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NCJ Number: 251439 Find in a Library
Title: The Fluid Dynamics of Droplet Impact on Inclined Surfaces With Application to Forensic Blood Spatter Analysis
Author(s): G. Paul Neitzel; Marc Smith
Date Published: December 2017
Page Count: 30
Sponsoring Agency: National Institute of Justice (NIJ)
Washington, DC 20531
US Dept of Justice NIJ Pub
Washington, DC 20531
Grant Number: 2013-DN-BX-K003
Sale Source: US Dept of Justice NIJ Pub
810 Seventh Street, NW
Washington, DC 20531
United States of America
Document: PDF
Type: Program/Project Description; Report (Grant Sponsored); Report (Study/Research); Research (Applied/Empirical)
Format: Document; Document (Online)
Language: English
Country: United States of America
Annotation: The purpose of this project was to determine whether an analysis of a bloodstain pattern left on a surface can determine the initial size, speed, and impact angle of the blood droplet that left the bloodstain pattern.
Abstract: The project partially completed the development of a numerical simulation of the droplet impact problem. When completed, this will be a time-dependent, three-dimensional, multiphase flow simulation based on a wavelet adaptive grid that was designed using modern computing techniques optimized for fast parallel processing on a single graphic processing unit (GPU). This simulation can accurately predict the motion of a liquid droplet as it impacts and spreads along a solid surface, a typical droplet impact event. The research methodology focused on quantifying the effects of the droplet impact angle, the initial droplet size and speed, and the solid surface roughness and wettabiliity on the pattern of the final observed stain. These data were analyzed to provide simplified, but relevant phenomenological models of droplet impact, spreading, and splashing that can be directly used by forensic scientists. The project used a specially designed droplet generator to create individual liquid droplets of a specified diameter and velocity. The liquid was a specially prepared mixture of water, glycerin, and alcohol that has the same density, viscosity, and surface tension as human blood. The droplets were propelled against three different solid surfaces (glass, bathroom tile, and paper), which were held at a specified angle from vertical. The droplet impact speed was measured by a pair of photodiodes, and the impact of the droplet against the surface was recorded with a high-speed video camera held normal to the impact surface. 19 figures, 3 tables, 20 references, and a listing of 8 reports that disseminate research findings and methodology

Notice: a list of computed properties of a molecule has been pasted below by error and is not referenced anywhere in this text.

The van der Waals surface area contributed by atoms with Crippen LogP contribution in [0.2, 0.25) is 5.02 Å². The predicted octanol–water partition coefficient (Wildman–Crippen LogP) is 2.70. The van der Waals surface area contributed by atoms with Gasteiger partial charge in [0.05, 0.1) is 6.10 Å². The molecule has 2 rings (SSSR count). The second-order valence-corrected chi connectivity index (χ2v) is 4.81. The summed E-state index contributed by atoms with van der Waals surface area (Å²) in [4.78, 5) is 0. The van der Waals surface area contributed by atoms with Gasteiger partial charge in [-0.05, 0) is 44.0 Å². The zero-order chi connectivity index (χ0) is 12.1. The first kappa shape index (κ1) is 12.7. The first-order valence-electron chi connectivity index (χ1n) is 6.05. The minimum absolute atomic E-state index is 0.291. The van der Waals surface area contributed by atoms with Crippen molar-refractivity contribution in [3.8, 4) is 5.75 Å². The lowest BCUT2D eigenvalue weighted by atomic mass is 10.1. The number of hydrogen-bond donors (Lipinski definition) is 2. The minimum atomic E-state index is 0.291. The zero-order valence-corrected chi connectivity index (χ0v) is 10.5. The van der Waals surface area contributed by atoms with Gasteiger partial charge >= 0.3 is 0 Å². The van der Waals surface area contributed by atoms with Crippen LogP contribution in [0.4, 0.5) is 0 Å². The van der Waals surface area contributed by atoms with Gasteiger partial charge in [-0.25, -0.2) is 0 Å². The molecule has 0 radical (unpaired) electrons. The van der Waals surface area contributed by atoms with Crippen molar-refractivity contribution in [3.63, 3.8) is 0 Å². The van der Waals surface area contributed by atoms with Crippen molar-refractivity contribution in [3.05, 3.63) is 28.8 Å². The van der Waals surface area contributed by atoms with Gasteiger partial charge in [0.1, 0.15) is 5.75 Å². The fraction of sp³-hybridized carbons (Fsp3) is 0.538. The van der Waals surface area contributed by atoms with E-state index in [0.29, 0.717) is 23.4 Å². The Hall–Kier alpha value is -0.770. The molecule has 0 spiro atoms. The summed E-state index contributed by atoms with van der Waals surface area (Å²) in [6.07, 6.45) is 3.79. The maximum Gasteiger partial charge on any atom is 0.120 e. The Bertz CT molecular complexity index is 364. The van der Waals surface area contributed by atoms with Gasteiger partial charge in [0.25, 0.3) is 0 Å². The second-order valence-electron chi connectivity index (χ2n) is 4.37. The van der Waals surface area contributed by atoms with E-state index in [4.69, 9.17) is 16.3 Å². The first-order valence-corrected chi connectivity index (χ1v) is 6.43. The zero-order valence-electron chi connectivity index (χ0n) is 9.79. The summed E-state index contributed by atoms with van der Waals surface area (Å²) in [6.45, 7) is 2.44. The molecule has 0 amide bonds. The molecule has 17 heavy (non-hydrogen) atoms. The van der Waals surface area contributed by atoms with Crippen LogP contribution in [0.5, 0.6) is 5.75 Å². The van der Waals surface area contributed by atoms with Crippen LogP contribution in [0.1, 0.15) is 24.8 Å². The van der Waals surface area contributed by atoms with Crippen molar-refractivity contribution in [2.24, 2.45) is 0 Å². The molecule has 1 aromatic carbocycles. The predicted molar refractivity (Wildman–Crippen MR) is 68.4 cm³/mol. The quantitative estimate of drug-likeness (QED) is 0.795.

Main Term(s): Forensic sciences
Index Term(s): Blood Stain Patterns; Blood stains; Blood/body fluid analysis; National Institute of Justice (NIJ); NIJ final report
To cite this abstract, use the following link:
http://www.ncjrs.gov/App/publications/abstract.aspx?ID=273619

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